Photo Credit: APAmerican government agencies – state, local, and federal — made a record 13,753 requests to read emails or gather other information sent through Google’s Gmail and other services in 2012, more than half without warrants, according to statistics released by Google.
The total number of users about whom government agencies wanted information also set a record at 31,072, up from 23,300 in 2011, the first year Google began reporting the data. The discrepancy comes because government agencies request information on multiple users or accounts at the same time.
Most of these 13,753 requests, 6,542 of 8,438 in the latter half of 2012 alone, were done without a search warrant, Google data show. Google did not make available any detailed data prior to June 2012, nor did it make available which requests came from the federal government and which came from state or local law enforcement agencies, when asked by CNSNews.com.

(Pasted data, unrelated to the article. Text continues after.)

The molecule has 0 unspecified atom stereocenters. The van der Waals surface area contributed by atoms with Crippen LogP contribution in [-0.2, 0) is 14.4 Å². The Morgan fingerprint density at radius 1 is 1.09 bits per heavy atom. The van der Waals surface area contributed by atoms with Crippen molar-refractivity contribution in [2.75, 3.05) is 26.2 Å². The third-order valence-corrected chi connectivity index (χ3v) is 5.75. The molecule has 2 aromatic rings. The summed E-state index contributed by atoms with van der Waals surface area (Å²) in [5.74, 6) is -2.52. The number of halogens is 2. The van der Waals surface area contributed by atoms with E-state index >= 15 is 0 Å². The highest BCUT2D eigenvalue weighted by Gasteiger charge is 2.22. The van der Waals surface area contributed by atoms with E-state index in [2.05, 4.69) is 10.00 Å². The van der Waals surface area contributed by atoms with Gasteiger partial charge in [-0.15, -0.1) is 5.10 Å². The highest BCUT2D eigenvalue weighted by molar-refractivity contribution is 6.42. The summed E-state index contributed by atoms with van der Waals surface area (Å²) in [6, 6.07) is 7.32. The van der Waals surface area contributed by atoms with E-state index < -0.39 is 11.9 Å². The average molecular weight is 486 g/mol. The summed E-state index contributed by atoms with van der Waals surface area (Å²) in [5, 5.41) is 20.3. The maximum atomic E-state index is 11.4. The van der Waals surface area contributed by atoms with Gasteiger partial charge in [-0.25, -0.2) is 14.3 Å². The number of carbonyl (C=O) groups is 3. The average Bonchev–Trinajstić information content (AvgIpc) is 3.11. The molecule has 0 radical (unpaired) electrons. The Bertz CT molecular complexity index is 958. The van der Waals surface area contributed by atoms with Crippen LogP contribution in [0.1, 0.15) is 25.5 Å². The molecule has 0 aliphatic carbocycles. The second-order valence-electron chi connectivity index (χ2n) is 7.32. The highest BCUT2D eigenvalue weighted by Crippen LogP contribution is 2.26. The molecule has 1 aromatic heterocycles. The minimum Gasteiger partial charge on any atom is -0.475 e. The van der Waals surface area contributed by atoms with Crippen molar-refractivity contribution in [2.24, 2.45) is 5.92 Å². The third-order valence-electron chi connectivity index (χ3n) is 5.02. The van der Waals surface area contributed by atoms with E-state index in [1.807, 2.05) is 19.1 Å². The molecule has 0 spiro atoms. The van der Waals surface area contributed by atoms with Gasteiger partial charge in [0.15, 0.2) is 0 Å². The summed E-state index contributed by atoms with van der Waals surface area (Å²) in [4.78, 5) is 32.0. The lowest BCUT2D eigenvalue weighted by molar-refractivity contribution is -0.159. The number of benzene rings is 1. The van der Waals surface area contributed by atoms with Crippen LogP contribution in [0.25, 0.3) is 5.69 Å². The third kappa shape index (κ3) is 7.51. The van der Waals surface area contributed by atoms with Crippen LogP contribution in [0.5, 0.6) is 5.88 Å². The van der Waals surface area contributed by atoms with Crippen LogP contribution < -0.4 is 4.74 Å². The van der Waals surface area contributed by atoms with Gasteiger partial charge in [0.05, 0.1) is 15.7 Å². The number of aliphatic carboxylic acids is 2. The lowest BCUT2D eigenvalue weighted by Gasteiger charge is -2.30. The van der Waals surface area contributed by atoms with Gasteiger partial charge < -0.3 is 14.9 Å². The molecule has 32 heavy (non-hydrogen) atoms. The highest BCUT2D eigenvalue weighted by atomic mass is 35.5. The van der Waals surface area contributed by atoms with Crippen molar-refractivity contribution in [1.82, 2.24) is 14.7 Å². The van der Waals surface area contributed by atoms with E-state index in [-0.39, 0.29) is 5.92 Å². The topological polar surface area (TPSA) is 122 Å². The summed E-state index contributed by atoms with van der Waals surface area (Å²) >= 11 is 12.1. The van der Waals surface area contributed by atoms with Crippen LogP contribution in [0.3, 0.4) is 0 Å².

Google spokesman Chris Gaither said the company only started tracking which type of legal authority – subpoena, court order, or search warrant – was used in the latter half of 2012. Google issues biannual reports on the requests for user data it receives from government agencies from around the world, including ones in the U.S.
Google announced in June 2012 that it had 425 million active Gmail subscribers, making it the largest e-mail provider in the world. It also provides users the ability to store documents via its Google Drive service, phone service via Google Voice, YouTube, personal blogs via Blogger, as well as email hosting services for corporate clients through Gmail.
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